• The change from the system based on paid-in registered capital to one based on subscribed registered capital is expected to have the greatest impact. By allowing investors to contribute capital over a much longer period, companies are given much more flexibility in developing their operations.
  • The minimum registration capital of RMB 30,000 for limited liability companies will be cancelled, as well as the RMB100,000 minimum for single shareholder companies and the RMB5 million minimum for joint stock companies. Theoretically, investors will be able to establish a company with a registered capital of one RMB. Further to this point, the amendment cancels the requirement that at least 30 percent of the registered capital contribution be made in cash.
  • In addition, companies are no longer required to go through a yearly inspection. Instead, they will provide annual reports, part of which will be publically disclosed via an online government platform.

Foreign-invested companies in China will see the same easing of company registration requirements provided by the latest amendment to the company law.

This is widely expected to benefit entrepreneurs and businesses by removing government red-tape all the while decreasing the time necessary for businesses to have projects approved by the government.

Changes to Foreign Investment Law

The Chinese Ministry of Commerce (MOFCOM) published a discussion of its proposed changes to the Foreign Investment Law (FIL) on January 19th, 2015. The draft, which places foreign investors within the same regulatory regime as Chinese investors, will supersede the existing Sino-foreign Equity Joint Venture Enterprise Law, Sino-foreign Cooperative Joint Venture Enterprise Law and Wholly Foreign-invested Enterprise Law. Changes outlined in the January 19th draft include:

 

  • Repealing corporate governance stipulations for foreign investors. Currently, there are specific measures regarding how foreign-invested enterprises (FIEs) structure corporate governance; the newly proposed changes will remove any distinction between FIEs (JV, WFOE, subsidiary) and place them on equal legal footing with local enterprises in regards to corporate governance.

 

  • Foreign investments not specifically prohibited by a “negative list” will not be required to apply for entry clearance, only information reports must be submitted.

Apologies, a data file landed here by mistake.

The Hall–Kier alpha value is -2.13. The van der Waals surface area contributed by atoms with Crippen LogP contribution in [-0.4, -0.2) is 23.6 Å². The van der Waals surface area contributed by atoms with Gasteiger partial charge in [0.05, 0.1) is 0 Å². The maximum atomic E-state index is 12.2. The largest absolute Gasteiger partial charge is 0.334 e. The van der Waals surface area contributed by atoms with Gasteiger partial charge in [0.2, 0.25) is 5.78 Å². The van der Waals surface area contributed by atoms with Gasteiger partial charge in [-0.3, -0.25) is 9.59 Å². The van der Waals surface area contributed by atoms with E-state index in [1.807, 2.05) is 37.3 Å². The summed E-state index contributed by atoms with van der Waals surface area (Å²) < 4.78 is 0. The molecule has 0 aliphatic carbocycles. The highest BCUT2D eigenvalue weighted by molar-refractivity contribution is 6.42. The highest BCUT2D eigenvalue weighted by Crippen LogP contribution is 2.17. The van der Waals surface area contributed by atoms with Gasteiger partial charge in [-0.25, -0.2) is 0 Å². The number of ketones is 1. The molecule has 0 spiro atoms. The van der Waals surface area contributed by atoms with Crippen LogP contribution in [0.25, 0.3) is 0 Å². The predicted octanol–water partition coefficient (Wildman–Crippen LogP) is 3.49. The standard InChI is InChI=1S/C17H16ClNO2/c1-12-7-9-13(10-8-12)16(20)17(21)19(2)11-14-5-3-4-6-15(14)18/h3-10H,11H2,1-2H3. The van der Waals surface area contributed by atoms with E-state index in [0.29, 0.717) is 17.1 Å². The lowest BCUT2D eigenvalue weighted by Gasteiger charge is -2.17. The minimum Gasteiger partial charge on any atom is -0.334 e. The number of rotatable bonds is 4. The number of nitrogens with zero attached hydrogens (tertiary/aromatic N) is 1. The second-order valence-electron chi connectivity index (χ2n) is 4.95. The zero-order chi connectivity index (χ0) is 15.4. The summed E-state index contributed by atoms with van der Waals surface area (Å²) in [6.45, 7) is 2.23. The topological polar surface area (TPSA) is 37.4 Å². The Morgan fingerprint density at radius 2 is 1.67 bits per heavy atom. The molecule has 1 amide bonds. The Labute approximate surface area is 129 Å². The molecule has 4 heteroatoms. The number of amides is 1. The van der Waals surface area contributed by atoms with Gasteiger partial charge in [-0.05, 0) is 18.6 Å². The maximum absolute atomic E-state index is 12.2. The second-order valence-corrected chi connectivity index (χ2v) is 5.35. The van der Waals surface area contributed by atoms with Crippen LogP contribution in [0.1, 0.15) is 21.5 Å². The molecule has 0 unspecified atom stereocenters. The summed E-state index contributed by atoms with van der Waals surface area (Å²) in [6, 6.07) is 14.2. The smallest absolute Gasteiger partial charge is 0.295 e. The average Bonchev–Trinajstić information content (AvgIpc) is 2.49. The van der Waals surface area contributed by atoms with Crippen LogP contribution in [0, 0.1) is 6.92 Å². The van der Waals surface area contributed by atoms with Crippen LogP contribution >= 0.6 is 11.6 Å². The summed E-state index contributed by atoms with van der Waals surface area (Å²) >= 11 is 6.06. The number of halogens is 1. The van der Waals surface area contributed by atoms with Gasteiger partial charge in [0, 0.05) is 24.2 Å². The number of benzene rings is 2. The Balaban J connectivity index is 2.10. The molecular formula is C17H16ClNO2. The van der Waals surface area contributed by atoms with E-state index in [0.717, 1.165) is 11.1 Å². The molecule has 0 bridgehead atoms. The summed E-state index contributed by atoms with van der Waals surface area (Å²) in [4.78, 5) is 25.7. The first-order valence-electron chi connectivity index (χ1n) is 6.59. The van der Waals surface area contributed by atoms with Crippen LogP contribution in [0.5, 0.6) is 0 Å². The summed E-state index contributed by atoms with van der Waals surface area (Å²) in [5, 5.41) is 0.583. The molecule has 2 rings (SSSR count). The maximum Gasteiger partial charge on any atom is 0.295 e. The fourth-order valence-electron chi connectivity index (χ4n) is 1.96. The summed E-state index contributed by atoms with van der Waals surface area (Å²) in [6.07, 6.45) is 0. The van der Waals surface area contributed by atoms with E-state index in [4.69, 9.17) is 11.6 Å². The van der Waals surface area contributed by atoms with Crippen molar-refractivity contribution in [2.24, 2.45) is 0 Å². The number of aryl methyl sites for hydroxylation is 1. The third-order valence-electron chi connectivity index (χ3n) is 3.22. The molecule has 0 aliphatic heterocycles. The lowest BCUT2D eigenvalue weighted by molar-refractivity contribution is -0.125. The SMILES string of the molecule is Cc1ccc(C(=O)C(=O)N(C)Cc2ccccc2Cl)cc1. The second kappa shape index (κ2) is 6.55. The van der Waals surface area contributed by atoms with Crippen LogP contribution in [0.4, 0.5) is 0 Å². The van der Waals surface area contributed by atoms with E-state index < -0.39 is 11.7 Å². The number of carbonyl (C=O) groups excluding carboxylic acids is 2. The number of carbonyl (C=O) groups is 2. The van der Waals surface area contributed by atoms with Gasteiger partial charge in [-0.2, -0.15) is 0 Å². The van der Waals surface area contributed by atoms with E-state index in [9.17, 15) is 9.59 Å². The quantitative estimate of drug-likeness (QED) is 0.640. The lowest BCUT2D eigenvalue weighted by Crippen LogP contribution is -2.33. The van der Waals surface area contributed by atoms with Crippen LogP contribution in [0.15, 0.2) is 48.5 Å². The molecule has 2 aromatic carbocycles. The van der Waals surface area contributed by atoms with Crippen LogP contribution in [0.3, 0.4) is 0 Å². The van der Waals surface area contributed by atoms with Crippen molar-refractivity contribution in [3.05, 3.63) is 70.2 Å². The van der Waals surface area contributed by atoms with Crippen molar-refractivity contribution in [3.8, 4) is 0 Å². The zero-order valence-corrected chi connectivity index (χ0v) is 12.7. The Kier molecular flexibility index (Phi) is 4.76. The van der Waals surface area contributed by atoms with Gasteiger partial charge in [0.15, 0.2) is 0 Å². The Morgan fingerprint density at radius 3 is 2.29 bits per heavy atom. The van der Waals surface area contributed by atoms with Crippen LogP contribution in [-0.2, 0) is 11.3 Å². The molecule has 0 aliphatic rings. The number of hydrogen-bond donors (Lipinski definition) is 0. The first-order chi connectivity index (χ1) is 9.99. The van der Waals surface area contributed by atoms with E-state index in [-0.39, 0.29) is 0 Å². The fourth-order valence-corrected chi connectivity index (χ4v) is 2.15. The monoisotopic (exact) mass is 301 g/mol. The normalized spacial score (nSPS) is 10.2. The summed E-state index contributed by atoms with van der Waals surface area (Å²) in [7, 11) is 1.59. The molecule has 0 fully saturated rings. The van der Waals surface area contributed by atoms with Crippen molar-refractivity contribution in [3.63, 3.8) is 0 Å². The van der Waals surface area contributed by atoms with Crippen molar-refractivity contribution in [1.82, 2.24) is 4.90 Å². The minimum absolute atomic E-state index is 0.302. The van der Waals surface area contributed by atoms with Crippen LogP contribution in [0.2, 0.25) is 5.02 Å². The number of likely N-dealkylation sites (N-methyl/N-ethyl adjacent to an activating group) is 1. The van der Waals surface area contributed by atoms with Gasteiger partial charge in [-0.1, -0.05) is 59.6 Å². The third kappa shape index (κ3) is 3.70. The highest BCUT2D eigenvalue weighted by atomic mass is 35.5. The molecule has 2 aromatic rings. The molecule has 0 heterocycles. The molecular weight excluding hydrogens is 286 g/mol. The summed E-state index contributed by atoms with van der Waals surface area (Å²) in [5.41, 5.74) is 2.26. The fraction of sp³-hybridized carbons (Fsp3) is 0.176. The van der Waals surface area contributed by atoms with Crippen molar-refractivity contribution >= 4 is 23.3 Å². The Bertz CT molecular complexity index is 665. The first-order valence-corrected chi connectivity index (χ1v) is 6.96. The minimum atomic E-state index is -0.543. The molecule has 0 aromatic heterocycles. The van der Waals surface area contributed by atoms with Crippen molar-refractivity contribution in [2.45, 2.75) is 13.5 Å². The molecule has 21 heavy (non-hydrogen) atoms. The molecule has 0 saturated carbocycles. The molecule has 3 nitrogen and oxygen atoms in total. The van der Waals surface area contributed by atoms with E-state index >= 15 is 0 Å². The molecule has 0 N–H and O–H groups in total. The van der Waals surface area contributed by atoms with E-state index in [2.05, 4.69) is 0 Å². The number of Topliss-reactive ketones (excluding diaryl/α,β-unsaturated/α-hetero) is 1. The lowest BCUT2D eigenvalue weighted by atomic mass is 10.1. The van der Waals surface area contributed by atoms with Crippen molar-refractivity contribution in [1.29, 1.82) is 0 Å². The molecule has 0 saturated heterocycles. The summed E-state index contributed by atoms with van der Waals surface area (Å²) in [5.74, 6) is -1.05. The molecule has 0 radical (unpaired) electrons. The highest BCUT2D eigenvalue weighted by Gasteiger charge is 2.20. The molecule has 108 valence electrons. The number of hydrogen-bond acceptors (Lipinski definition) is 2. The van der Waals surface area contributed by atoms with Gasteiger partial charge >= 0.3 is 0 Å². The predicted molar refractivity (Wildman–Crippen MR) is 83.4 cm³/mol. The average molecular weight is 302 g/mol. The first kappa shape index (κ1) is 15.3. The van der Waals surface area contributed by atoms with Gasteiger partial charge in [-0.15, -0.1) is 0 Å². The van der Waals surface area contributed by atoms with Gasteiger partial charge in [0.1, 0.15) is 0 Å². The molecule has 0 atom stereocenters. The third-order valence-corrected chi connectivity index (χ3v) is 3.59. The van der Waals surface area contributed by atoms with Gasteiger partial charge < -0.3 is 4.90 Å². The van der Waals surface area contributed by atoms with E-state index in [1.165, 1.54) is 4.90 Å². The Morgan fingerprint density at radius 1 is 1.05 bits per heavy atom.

• The new information reporting system listed in the draft FIL is more comprehensive, yet serves lessen the regulatory scrutiny on foreign investments.

 

  • The scope of national security reviews will be expanded beyond the industries they presently address. The draft FIL describes a more intertwined entry clearance and national security review, in the event of a national security concern, the relevant department will suspend the review and transfer the case to a joint ministerial panel.

 

  • Variable Interest Entities (VIEs) will be reformed; an “actual controller” must be denoted under the drafted law. As stated by the draft FIL, companies under the control of a Chinese national will now be recognized as a Chinese invested company, likewise, if a domestic company in China is controlled by a foreign entity or national, it will be recognized as a foreign-invested company.

 

The drafted changes to the FIL are indeed an indication that MOFCOM intends to created deep-reaching and lasting market reforms. Further details such as a published negative list and precise wording related to the national security review will paint a clearer picture for investors; nonetheless this is a signal for many that China is on its way to a more open economy.

The Legal System’s New Role

The set of legal changes underway illustrates the resolve by the Chinese leadership to regulate the way the government operates, while at the same time building a society and economy where the state plays a regulatory, rather than a direct interventionist role.

Ultimately, this is intended to create a much more level playing-field to support the development of private businesses in China as along with generating an environment perceived to be fair by common citizens.

In so doing, the Chinese government clearly intends to put the legal system to the service of China’s development while keeping it under government control. This is the Chinese constitution’s “Rule by Law” concept. While the judiciary is not made independent as it is in the western principle of Rule of Law. It does however, clearly go towards establishing a fair and pro-business society.

This was most aptly summarized by the Prime Minister Li Keqiang, when he declared that: “Whatever the law does not prohibit can be done as far as the market is concerned, while whatever the government does must be authorized by law.”[4]

While the new set of reforms clearly intends to instill dynamism in the private domestic economy rather than encourage foreign investment (the objective of the first set of reforms 30 years ago), foreign companies will still benefit. On one hand additional sectors are being opened to foreign investments, but most important is the more level playing field that is undoubtedly being built.

This is good news for all those involved in China and for the world in general: should the new reforms succeed as it seems they will, we can expect growing China-size economic opportunities and a much more favorable environment for private and smaller size enterprises.

For more information, should you be interested in how Swiss, EU, US and Chinese companies see the future of their business in China, do not hesitate to check our 2014 China Business Survey conducted in cooperation with CEIBS.

CHINA INTEGRATED
Nicolas Musy
Fortune Times, Room 1002,
1438 Shanxi Bei Road Shanghai 200060, P.R. China
200060 Shanghai
T; +86 21 6266 0844